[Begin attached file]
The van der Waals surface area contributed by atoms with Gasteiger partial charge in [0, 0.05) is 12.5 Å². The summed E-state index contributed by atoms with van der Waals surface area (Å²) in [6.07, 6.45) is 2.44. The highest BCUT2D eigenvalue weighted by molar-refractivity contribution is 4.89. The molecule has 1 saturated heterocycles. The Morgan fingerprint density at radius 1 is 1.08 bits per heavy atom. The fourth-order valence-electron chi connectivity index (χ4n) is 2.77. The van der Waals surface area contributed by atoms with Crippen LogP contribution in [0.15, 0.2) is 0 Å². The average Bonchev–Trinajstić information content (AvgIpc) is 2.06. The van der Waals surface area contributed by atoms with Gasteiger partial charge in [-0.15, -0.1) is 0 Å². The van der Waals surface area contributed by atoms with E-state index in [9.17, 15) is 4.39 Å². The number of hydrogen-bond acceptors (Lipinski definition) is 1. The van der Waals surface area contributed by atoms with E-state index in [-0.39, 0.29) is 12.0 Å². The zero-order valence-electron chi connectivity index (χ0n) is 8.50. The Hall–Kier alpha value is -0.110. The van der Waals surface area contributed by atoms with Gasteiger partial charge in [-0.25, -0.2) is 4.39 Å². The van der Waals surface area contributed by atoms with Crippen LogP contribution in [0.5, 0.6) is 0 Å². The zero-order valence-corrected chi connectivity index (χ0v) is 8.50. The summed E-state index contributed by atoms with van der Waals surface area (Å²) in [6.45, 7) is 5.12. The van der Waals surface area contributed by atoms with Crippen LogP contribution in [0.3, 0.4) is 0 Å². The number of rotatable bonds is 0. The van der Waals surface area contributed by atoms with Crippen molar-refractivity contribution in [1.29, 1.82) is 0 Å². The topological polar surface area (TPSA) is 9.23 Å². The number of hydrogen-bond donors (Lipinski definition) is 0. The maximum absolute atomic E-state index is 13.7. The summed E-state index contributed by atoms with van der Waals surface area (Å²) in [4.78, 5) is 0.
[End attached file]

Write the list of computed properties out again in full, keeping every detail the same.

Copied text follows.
The van der Waals surface area contributed by atoms with Gasteiger partial charge in [0, 0.05) is 12.5 Å². The summed E-state index contributed by atoms with van der Waals surface area (Å²) in [6.07, 6.45) is 2.44. The highest BCUT2D eigenvalue weighted by molar-refractivity contribution is 4.89. The molecule has 1 saturated heterocycles. The Morgan fingerprint density at radius 1 is 1.08 bits per heavy atom. The fourth-order valence-electron chi connectivity index (χ4n) is 2.77. The van der Waals surface area contributed by atoms with Crippen LogP contribution in [0.15, 0.2) is 0 Å². The average Bonchev–Trinajstić information content (AvgIpc) is 2.06. The van der Waals surface area contributed by atoms with Gasteiger partial charge in [-0.15, -0.1) is 0 Å². The van der Waals surface area contributed by atoms with E-state index in [9.17, 15) is 4.39 Å². The number of hydrogen-bond acceptors (Lipinski definition) is 1. The van der Waals surface area contributed by atoms with E-state index in [-0.39, 0.29) is 12.0 Å². The zero-order valence-electron chi connectivity index (χ0n) is 8.50. The Hall–Kier alpha value is -0.110. The van der Waals surface area contributed by atoms with Gasteiger partial charge in [-0.25, -0.2) is 4.39 Å². The van der Waals surface area contributed by atoms with Crippen LogP contribution in [0.5, 0.6) is 0 Å². The zero-order valence-corrected chi connectivity index (χ0v) is 8.50. The summed E-state index contributed by atoms with van der Waals surface area (Å²) in [6.45, 7) is 5.12. The van der Waals surface area contributed by atoms with Crippen LogP contribution in [0.3, 0.4) is 0 Å². The number of rotatable bonds is 0. The van der Waals surface area contributed by atoms with Crippen molar-refractivity contribution in [1.29, 1.82) is 0 Å². The topological polar surface area (TPSA) is 9.23 Å². The number of hydrogen-bond donors (Lipinski definition) is 0. The maximum absolute atomic E-state index is 13.7. The summed E-state index contributed by atoms with van der Waals surface area (Å²) in [4.78, 5) is 0.